7 Facts About The High Line That Will Impress Your Friends


Facts about the famous High Line project to share and impress your friends with.  The High Line in New York City is one of the most well known and amazing redesign landscape projects in recent years. While inspired by the French Promenade Planteé, the beloved park has kept its own character and written its name in capital letters on New York City. Transforming the High Line from an elevated rail line serving the city’s industrial district to the 1.45-mile-long public space we enjoy today meant bringing together a lot of different fields, ideas, and people. Yes, a lot has been said about the High Line, but here we dig a little deeper to reveal some interesting tidbits that may not be so well known.


The High Line nestled in among the buildings; credit:

7 Facts About The High Line

1. Changing the Rules of the Urban Ecosystem The bright High Line has had a strong influence on its surrounding neighborhood in many ways — some of them a little controverted. Its post-industrial location attracts the attention of new businesses focused on economically higher classes, meaning that the Median Market Value grew 103 percent between 2003 and 2011 for the closest places. But that hasn’t translated to an improvement in area residents’ earning power. WATCH: New York’s New High Line Park 2. The Drainage System One of the main challenges of gardening the High Line is that you only have an average depth of 18 inches. This brings up questions about how to drain water when necessary and how to improve water retention during the hottest seasons. The drainage system uses open-jointed concrete planks for draining and a series of specific layers under the topsoil. The first of them is the subsoil and a filter fabric as a drainage mat. Then there is a plastic egg-crate drainage panel that allows the retention of water for more efficient use. You can find more detailed information here. WATCH: The High Line Design Video 3. The Garden was Already There

Joel Sternfeld: Walking the High Line

Joel Sternfeld: Walking the High Line

As photographer Joel Sternfeld showed through his amazing book, “Walking the High Line”, nature had beautifully taken over the abandoned structure many years before anyone thought of creating a park there. The powerful images of that wild, elevated landscape grown from the ruins are a bit melancholic and full of meaning. The designers took this and focused their effort on preserving the essence of an unexpected garden in the sky of New York City. That is especially notable along Section 3.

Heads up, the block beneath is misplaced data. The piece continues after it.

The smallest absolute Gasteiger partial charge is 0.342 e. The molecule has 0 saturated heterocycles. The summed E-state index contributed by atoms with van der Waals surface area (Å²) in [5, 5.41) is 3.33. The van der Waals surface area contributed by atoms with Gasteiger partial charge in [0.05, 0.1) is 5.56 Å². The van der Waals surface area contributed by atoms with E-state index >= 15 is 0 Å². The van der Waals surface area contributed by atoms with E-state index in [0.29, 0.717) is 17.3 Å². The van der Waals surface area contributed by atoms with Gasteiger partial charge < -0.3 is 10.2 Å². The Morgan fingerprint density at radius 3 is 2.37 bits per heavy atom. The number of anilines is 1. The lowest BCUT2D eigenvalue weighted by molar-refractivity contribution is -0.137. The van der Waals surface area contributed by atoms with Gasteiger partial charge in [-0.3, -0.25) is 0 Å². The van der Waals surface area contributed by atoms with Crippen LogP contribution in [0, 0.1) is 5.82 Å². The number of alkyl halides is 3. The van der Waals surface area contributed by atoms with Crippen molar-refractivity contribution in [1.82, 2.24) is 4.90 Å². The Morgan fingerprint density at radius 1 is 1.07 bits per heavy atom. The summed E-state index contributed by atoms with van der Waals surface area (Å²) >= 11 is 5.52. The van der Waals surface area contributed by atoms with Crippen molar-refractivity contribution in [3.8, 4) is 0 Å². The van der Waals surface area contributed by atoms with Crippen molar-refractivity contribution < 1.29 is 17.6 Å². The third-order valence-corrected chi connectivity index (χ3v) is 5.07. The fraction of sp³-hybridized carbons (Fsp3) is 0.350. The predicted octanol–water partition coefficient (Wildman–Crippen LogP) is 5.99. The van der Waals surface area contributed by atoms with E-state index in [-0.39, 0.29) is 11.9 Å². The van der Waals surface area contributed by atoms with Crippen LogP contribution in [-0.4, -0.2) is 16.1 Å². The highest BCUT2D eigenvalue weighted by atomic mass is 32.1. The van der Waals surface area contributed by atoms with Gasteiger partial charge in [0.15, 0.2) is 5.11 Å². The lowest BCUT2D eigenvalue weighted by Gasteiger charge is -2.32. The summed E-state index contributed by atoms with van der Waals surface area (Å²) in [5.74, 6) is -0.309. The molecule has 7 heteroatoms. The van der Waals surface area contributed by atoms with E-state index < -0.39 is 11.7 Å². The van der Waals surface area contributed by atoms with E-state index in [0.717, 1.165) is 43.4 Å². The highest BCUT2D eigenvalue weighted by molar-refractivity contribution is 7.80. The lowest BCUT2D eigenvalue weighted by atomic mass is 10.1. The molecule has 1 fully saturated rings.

4. What the High Line Could Have Been

Have you ever thought of the High Line as a lap pool? That was one of the winning projects, among others, in the 2003 Ideas Competition that the Friends of the High Line organized when they were looking for innovative purposes. They received 720 possible projects, including ones from the well-known Steven Holl Architects and Zaha Hadid Architects. If you are curious to know more about the alternative ideas, you can have a look at them here. You may be surprised by the different points of view. 5. Behind the Movable Chaise Lounge Chairs You can find one of the most iconic and enjoyable parts of the High Line at the Sundeck: the wooden, movable chaise lounge chairs. Installed on the original rail tracks, the chairs allow people to closely connect with the urban landscape, as William Whyte studied in 1980. He conducted a series of experiments in New York City, which were shown in the film, “The Social Life of Small Urban Spaces”, and in the book of the same name.  As you can see, his ideas have been very influential in public space design, with the purpose of making these spaces more human. 6. Sustainable Goals From the Furniture The seating steps and the “peel-up” benches you can find in Section 2 have skeletons made of hardwood from demolished buildings and exterior skin made from FSC-certified Brazilian wood. In the future, all of that material could be reused again in a different way.

The High Line peel up benches

The High Line peel up benches. Credit: Carlos Felipe Pardo, CC 2.0

7. Agri-tecture Keeps the Wild Touch There is a wide range of possible effects and combinations between completely artificial hard paving and 100 percent wild, vegetated ground. This is what James Corner Field Operations and collaborators explored through the concept of Agri-tecture when designing strategies for the High Line. They created planting beds in the railway as nature had previously done, used open joints among the pre-cast paving planks for letting plants grow wildly, and reinforced the idea of gradient along the cultivated boundaries. WATCH: Elevated Thinking: The High Line in New York City (56:49 minutes of viewing) You can learn more about the High Line on the Friends of the High Line website.

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Article by Elisa García Nieto Return to Homepage

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